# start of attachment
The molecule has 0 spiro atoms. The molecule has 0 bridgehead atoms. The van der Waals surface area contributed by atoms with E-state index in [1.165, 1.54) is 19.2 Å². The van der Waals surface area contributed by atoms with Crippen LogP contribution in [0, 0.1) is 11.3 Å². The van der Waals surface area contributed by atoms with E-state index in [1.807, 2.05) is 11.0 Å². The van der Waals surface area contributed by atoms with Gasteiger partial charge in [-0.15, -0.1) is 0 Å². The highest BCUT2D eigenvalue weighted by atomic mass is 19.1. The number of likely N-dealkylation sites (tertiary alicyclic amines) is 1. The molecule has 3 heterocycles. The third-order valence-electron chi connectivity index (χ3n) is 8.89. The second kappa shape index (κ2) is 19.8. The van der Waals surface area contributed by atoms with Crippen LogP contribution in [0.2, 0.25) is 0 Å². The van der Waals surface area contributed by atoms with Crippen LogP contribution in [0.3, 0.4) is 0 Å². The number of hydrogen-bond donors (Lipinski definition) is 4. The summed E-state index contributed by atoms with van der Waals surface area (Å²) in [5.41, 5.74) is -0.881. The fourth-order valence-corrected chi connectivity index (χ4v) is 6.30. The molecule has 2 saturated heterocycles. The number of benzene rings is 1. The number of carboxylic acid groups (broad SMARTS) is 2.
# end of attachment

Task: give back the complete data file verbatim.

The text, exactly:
The molecule has 0 spiro atoms. The molecule has 0 bridgehead atoms. The van der Waals surface area contributed by atoms with E-state index in [1.165, 1.54) is 19.2 Å². The van der Waals surface area contributed by atoms with Crippen LogP contribution in [0, 0.1) is 11.3 Å². The van der Waals surface area contributed by atoms with E-state index in [1.807, 2.05) is 11.0 Å². The van der Waals surface area contributed by atoms with Gasteiger partial charge in [-0.15, -0.1) is 0 Å². The highest BCUT2D eigenvalue weighted by atomic mass is 19.1. The number of likely N-dealkylation sites (tertiary alicyclic amines) is 1. The molecule has 3 heterocycles. The third-order valence-electron chi connectivity index (χ3n) is 8.89. The second kappa shape index (κ2) is 19.8. The van der Waals surface area contributed by atoms with Crippen LogP contribution in [0.2, 0.25) is 0 Å². The van der Waals surface area contributed by atoms with Crippen LogP contribution in [0.3, 0.4) is 0 Å². The number of hydrogen-bond donors (Lipinski definition) is 4. The summed E-state index contributed by atoms with van der Waals surface area (Å²) in [5.41, 5.74) is -0.881. The fourth-order valence-corrected chi connectivity index (χ4v) is 6.30. The molecule has 2 saturated heterocycles. The number of benzene rings is 1. The number of carboxylic acid groups (broad SMARTS) is 2.